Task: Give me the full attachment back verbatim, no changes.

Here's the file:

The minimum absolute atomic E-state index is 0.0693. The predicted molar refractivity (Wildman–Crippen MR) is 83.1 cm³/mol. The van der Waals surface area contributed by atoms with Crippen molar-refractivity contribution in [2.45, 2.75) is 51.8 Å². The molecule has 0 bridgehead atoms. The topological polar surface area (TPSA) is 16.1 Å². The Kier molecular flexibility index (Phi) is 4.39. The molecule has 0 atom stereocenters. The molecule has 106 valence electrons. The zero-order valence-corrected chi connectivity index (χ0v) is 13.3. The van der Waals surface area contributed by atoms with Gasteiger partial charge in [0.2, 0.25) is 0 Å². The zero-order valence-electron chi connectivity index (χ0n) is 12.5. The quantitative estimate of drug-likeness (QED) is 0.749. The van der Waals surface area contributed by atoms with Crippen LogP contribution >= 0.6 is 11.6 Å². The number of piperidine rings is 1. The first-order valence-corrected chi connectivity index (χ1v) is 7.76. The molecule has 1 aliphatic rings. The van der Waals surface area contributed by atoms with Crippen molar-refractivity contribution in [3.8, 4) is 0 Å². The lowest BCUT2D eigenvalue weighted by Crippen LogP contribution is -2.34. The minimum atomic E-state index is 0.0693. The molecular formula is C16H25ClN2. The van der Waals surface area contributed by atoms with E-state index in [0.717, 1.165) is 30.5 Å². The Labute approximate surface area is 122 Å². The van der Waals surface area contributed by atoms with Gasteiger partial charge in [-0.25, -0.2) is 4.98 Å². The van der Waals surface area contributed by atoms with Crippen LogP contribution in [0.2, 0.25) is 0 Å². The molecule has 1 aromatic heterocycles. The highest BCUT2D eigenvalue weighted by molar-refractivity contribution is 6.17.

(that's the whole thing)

The minimum absolute atomic E-state index is 0.0693. The predicted molar refractivity (Wildman–Crippen MR) is 83.1 cm³/mol. The van der Waals surface area contributed by atoms with Crippen molar-refractivity contribution in [2.45, 2.75) is 51.8 Å². The molecule has 0 bridgehead atoms. The topological polar surface area (TPSA) is 16.1 Å². The Kier molecular flexibility index (Phi) is 4.39. The molecule has 0 atom stereocenters. The molecule has 106 valence electrons. The zero-order valence-corrected chi connectivity index (χ0v) is 13.3. The van der Waals surface area contributed by atoms with Gasteiger partial charge in [0.2, 0.25) is 0 Å². The zero-order valence-electron chi connectivity index (χ0n) is 12.5. The quantitative estimate of drug-likeness (QED) is 0.749. The van der Waals surface area contributed by atoms with Crippen LogP contribution >= 0.6 is 11.6 Å². The number of piperidine rings is 1. The first-order valence-corrected chi connectivity index (χ1v) is 7.76. The molecule has 1 aliphatic rings. The van der Waals surface area contributed by atoms with Crippen molar-refractivity contribution in [3.8, 4) is 0 Å². The lowest BCUT2D eigenvalue weighted by Crippen LogP contribution is -2.34. The minimum atomic E-state index is 0.0693. The molecular formula is C16H25ClN2. The van der Waals surface area contributed by atoms with E-state index in [0.717, 1.165) is 30.5 Å². The Labute approximate surface area is 122 Å². The van der Waals surface area contributed by atoms with Gasteiger partial charge in [-0.25, -0.2) is 4.98 Å². The van der Waals surface area contributed by atoms with Crippen LogP contribution in [0.2, 0.25) is 0 Å². The molecule has 1 aromatic heterocycles. The highest BCUT2D eigenvalue weighted by molar-refractivity contribution is 6.17.